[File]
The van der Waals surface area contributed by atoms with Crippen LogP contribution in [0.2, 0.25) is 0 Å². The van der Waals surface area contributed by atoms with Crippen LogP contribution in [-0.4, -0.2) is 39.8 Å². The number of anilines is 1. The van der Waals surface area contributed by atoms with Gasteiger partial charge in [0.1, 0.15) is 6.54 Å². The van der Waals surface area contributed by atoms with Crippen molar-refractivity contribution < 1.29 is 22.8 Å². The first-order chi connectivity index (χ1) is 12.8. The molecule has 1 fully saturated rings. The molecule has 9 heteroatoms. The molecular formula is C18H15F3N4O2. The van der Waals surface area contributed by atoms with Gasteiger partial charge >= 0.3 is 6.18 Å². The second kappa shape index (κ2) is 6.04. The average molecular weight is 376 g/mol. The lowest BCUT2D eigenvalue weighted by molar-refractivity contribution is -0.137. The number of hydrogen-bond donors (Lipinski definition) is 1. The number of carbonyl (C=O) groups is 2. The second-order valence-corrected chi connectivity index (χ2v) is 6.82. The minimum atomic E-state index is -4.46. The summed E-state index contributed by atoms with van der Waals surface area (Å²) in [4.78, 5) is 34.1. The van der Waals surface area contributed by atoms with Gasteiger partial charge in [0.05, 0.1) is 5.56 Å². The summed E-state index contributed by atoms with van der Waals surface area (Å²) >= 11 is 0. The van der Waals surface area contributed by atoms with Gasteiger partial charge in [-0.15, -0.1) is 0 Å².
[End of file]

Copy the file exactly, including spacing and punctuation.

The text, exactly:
The van der Waals surface area contributed by atoms with Crippen LogP contribution in [0.2, 0.25) is 0 Å². The van der Waals surface area contributed by atoms with Crippen LogP contribution in [-0.4, -0.2) is 39.8 Å². The number of anilines is 1. The van der Waals surface area contributed by atoms with Gasteiger partial charge in [0.1, 0.15) is 6.54 Å². The van der Waals surface area contributed by atoms with Crippen molar-refractivity contribution < 1.29 is 22.8 Å². The first-order chi connectivity index (χ1) is 12.8. The molecule has 1 fully saturated rings. The molecule has 9 heteroatoms. The molecular formula is C18H15F3N4O2. The van der Waals surface area contributed by atoms with Gasteiger partial charge >= 0.3 is 6.18 Å². The second kappa shape index (κ2) is 6.04. The average molecular weight is 376 g/mol. The lowest BCUT2D eigenvalue weighted by molar-refractivity contribution is -0.137. The number of hydrogen-bond donors (Lipinski definition) is 1. The number of carbonyl (C=O) groups is 2. The second-order valence-corrected chi connectivity index (χ2v) is 6.82. The minimum atomic E-state index is -4.46. The summed E-state index contributed by atoms with van der Waals surface area (Å²) in [4.78, 5) is 34.1. The van der Waals surface area contributed by atoms with Gasteiger partial charge in [0.05, 0.1) is 5.56 Å². The summed E-state index contributed by atoms with van der Waals surface area (Å²) >= 11 is 0. The van der Waals surface area contributed by atoms with Gasteiger partial charge in [-0.15, -0.1) is 0 Å².